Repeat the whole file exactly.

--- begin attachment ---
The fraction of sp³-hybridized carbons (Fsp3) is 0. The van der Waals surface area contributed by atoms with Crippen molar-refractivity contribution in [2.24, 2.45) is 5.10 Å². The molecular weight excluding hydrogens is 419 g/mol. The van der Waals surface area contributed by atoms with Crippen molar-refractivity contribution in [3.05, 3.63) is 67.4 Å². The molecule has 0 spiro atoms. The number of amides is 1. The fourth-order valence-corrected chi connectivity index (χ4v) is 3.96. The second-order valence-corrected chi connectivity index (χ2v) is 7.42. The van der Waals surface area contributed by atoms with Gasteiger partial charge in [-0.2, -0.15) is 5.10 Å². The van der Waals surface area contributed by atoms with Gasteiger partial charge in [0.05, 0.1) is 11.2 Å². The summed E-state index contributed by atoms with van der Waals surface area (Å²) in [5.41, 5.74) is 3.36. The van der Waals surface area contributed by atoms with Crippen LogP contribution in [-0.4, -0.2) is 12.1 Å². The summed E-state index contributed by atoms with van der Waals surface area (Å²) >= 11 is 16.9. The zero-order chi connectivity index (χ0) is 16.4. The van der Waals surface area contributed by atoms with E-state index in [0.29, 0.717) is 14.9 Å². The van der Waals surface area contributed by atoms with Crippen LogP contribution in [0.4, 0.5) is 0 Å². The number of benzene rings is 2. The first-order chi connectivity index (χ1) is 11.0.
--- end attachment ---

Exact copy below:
The fraction of sp³-hybridized carbons (Fsp3) is 0. The van der Waals surface area contributed by atoms with Crippen molar-refractivity contribution in [2.24, 2.45) is 5.10 Å². The molecular weight excluding hydrogens is 419 g/mol. The van der Waals surface area contributed by atoms with Crippen molar-refractivity contribution in [3.05, 3.63) is 67.4 Å². The molecule has 0 spiro atoms. The number of amides is 1. The fourth-order valence-corrected chi connectivity index (χ4v) is 3.96. The second-order valence-corrected chi connectivity index (χ2v) is 7.42. The van der Waals surface area contributed by atoms with Gasteiger partial charge in [-0.2, -0.15) is 5.10 Å². The van der Waals surface area contributed by atoms with Gasteiger partial charge in [0.05, 0.1) is 11.2 Å². The summed E-state index contributed by atoms with van der Waals surface area (Å²) in [5.41, 5.74) is 3.36. The van der Waals surface area contributed by atoms with Crippen LogP contribution in [-0.4, -0.2) is 12.1 Å². The summed E-state index contributed by atoms with van der Waals surface area (Å²) >= 11 is 16.9. The zero-order chi connectivity index (χ0) is 16.4. The van der Waals surface area contributed by atoms with E-state index in [0.29, 0.717) is 14.9 Å². The van der Waals surface area contributed by atoms with Crippen LogP contribution in [0.4, 0.5) is 0 Å². The number of benzene rings is 2. The first-order chi connectivity index (χ1) is 11.0.